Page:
What if the EEG is abnormal


What do you do with an EEG?

Examination and education of the patient are carried out by a neurologist. A routine EEG requires up to 21 electrodes, which are usually incorporated into a kind of hood. This makes it easier to place and adhere to the patient's head. The electrodes are coated with a contact gel, attached to the patient's scalp according to a standardized scheme and connected via cables.

During the actual measurement, which cannot be felt, the patient should be as relaxed and calm as possible and keep their eyes closed. The attending doctor gives brief instructions from time to time, for example opening your eyes or solving a simple arithmetic problem. This leads to a change in brain activity and is recorded in the EEG. The entire measurement usually takes no longer than 20 to 30 minutes. The doctor then removes the electrode cover.

Sleep EEG

A sleep EEG is usually carried out in a special inpatient sleep laboratory. As with a routine EEG, the doctor puts an electrode cap on the patient. The patient should then go to bed in the evening as usual and not take any medication or alcohol. The brain activity is now measured and recorded over the entire duration of sleep. The doctor often also records eye movements, muscle activity and heart rate.

Long-term EEG

The long-term EEG measures brain activity over 24 or 48 hours. For this purpose, the patient receives a portable recorder that is attached to the body. During the long-term recording, the patient logs all incidents.

Provocation EEG

To provoke an epileptic seizure, the neurologist uses three different methods: hyperventilation (increased breathing), photostimulation and sleep deprivation. For hyperventilation, the doctor asks the patient to inhale and exhale as deeply as possible for three to five minutes.

During photostimulation, the patient is exposed to bright flashes of light. The doctor derives an EEG directly during both hyperventilation and photostimulation.

For sleep deprivation, on the other hand, the patient should remain awake for an entire night. For this he is usually admitted as an inpatient. Caffeinated drinks are not allowed. The EEG is then taken the next day.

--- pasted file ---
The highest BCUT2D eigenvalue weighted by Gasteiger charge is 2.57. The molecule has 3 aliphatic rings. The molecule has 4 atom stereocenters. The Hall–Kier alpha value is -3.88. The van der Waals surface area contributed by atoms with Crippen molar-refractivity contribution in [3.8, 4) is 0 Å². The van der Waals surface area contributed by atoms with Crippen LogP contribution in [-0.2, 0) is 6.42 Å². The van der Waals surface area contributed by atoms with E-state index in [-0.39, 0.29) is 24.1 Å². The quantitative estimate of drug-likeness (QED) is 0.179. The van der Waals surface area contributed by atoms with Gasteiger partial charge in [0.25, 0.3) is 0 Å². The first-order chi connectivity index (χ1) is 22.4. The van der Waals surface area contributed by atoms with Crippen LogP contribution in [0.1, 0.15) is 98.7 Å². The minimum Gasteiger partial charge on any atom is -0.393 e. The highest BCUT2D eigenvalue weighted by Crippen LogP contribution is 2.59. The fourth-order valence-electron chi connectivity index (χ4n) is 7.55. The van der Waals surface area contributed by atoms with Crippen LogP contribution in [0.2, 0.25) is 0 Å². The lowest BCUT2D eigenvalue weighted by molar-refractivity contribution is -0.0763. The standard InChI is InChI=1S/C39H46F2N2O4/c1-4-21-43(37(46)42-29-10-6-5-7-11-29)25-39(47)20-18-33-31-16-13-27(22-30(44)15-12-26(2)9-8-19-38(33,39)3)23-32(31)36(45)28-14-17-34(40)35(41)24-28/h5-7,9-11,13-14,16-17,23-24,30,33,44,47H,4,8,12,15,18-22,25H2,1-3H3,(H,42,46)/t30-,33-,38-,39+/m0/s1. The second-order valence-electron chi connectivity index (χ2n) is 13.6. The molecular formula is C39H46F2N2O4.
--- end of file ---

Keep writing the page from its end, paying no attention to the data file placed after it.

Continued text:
EEG: evaluation and diagnosis

The neurologist assesses the EEG according to the shape, frequency and amplitude of the waves. A generally slowed down basic rhythm in adult, awake patients occurs, for example, with poisoning, coma or encephalitis. A so-called focal finding, i.e. a locally limited change in brain activity, on the other hand, speaks for tumors or brain damage from injuries (traumatic brain injury). Focal findings are often also clarified with an MRI.

Diagnosing epilepsy is more difficult because the EEG between attacks is often normal and the brain waveforms typical of epilepsy do not appear until an attack occurs.

Physiological waves in the EEG

Depending on the level of alertness, a distinction is made between different patterns (grapho elements) in the electroencephalogram that have no disease value:

  • Alpha waves (eight to twelve Hertz): alert, relaxed adult with closed eyes
  • Beta waves (13 to 30 Hertz): awake adult with open eyes and mental activity
  • Theta waves (four to seven Hertz): severe tiredness when falling asleep
  • Delta waves (0.5 to three Hertz): deep sleep

If the patient opens their eyes or concentrates on a task, there is a change from alpha-EEG to beta-EEG. This is known as the Berger effect or the arousal reaction.

Instead of the pattern mentioned, newborns and children show slow and rather irregular waves. The EEG is not fully developed until the end of puberty, so that the typical grapho elements become visible.